indigenous peoples in all aspects of society, in particular 
    in matters of concern to them 

f.  The General Assembly proclaim an International Decade of the 
    World's Indigenous Peoples to begin from January 1994, 
    including action-oriented programs, to be decided upon in 
    partnership with indigenous peoples 

g.  Establish an appropriate Voluntary Trust Fund for the purpose 
    of the International Decade of the World's Indigenous Peoples 

h.  Within the framework of a Decade of the World's Indigenous 
    Peoples, establish a permanent forum for indigenous peoples 
    in the United Nations system. 

     From a technical meeting designed to develop detailed recommendations 
from the Conference a series of more specific suggestions were made.  These 
included suggestions concerning: 

a.  The Technical Meeting 

b.  Coordination of the United Nations System 

c.  Health 

d.  Dissemination of Information 

e.  International Decade of the World's Indigenous Peoples 

f.  Financial Provisions 

(The full document is available from CWIS)

     Finally, three informal consultation sessions involving indigenous 
peoples representatives and representatives of the UN secretariat were 
conducted at the World Conference on Human Rights to "discuss possible 
future United Nations activities."  From the report of those meetings, this 
is a summary: 
     *   Review of Accomplishments resulting since first formal 
         relationship between indigenous people and the United Nations 
         in 1982: 
     *   Two major studies:  UN Treaty Study and the Cultural and 
         Intellectual Property of Indigenous Peoples Study 
     *   Three UN Expert Meetings:  on Racism, Self-government and 
         sustainable development. 
     *   Proclamation of the International Year of the World's 
         Indigenous Peoples in 1993 
     *   Draft Declaration on the Rights of Indigenous Peoples - 
         Second Reading 1993. 
     *   Creation of the Voluntary Fund for International Year 
         providing direct assistance to indigenous communities 

     *   Revision of the ILO Convention 107 and adoption of ILO 
         Convention 169 (1989). 
     *   Establishment of Voluntary Fund for Indigenous Populations 
         providing assistance for travel for participants in UN WGIP 
         sessions -- 50 persons in 1993. 
     *   Increase in participation of indigenous delegations at WGIP 
         from 30 in 1982 to 600 in 1992 -- including Africa, Asia and 
     *   Cases relating to indigenous peoples interests submitted to 
         UN treaty bodies. 
     *   Indigenous peoples' staff appoint to UN secretariat 
     *   World Bank policy on economic development concerning 
         indigenous peoples 
     *   Creation of a regional fund for development of indigenous 
         peoples in Latin America and the Caribbean 
     *   A growing information dissemination process inside countries 
         and internationally to inform the public about the situations 
         of indigenous peoples. 

     During the previous 12 months representatives of indigenous peoples 
have expressed several concerns and made proposals before the UN General 
Assembly, Commission on Human Rights and at the World Conference on Human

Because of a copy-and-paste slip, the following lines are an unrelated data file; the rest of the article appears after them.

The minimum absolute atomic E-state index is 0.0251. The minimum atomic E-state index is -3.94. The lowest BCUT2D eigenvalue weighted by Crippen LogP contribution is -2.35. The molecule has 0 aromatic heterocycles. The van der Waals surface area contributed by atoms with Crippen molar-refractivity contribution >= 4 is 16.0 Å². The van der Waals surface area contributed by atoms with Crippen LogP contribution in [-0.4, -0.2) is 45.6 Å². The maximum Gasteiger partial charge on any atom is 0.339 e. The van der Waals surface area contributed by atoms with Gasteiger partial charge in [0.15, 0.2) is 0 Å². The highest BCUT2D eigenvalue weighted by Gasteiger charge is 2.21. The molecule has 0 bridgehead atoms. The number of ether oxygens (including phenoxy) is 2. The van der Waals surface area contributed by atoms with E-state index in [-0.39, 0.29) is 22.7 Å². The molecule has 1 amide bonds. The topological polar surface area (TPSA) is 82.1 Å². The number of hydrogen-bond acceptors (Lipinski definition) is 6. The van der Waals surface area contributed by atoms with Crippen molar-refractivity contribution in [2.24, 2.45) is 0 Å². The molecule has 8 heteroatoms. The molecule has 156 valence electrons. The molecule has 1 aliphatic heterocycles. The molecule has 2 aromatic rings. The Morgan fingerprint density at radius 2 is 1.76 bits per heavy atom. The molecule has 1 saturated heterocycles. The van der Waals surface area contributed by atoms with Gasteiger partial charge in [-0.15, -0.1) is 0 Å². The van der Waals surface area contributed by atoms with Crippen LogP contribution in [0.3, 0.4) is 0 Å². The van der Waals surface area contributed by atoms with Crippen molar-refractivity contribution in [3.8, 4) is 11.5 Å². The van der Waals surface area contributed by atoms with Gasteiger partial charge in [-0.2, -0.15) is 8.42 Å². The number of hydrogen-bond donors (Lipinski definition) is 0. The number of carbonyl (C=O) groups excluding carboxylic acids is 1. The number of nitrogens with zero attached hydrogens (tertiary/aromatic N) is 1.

*   Establish a permanent body in the UN to serve the needs of 
         indigenous peoples.  Suggest that the new body operate at a 
         high level within the UN structure, be capable of taking 
         decisions and have full and equitable indigenous peoples' 
     *   Establish a mechanism for monitoring the situation of human 
         rights among indigenous peoples; providing for grievances and 
         taking action to protect their rights. 
     *   Establish a system-wide programme to improve the situations 
         of indigenous peoples in areas such as health, development, 
         environment, etc.; such a program would also provide 
         technical assistance to indigenous people and launch a major 
         initiative in education and public awareness; indigenous 
         peoples want to be part of decision-making process. 
     *   Establish new procedures for expanding access to all levels 
         of the UN system to indigenous peoples. 

     Consideration of various new options for UN actions in support of 
indigenous peoples: 

A.  Special Rapporteur for review of situations involving torture 
    of indigenous people 

B.  A New Working Group on Indigenous Populations at the UN 
    Commission on Human Rights or the Economic and Social Counsel 

C.  Office of Indigenous Peoples within the Centre for Human 

D.  UN System-wide programme installing indigenous peoples' 
    offices throughout UN agencies 

E.  UN High Commissioner for Indigenous Peoples similar to the 
    position concerned with refugees 

F.  Committee of Experts including indigenous peoples 

G.  United Nations agency of indigenous peoples 

H.  Rigoberta Menchu Tun: a Maya and Nobel Laureate appointed as 
    a Goodwill Ambassador to appoint a panel of indigenous 
    leaders to conduct public speeches and raise awareness. 

I.  Place "Indigenous Peoples" as an item on the agenda of the 
    Commission on Human Rights and the General Assembly. 


     In the twenty years since Shuswap Chief George Manuel began his search 
for international help and support for Indian nations in their struggles 
with the Canadian government great strides have been made.  But, as one who 
has directly participated in a great many meetings, conferences, strategy 
sessions, and position paper preparations since the early 1970s, I am 
somewhat troubled by the growing emphasis on absorbing indigenous nations 
into the state dominated system.  I am hopeful that nations will reassume 
their role as the dominant influence in the formulation of international 
relations.  It is the nation, after all, that originated the notion of 
"international relations."  More on this later.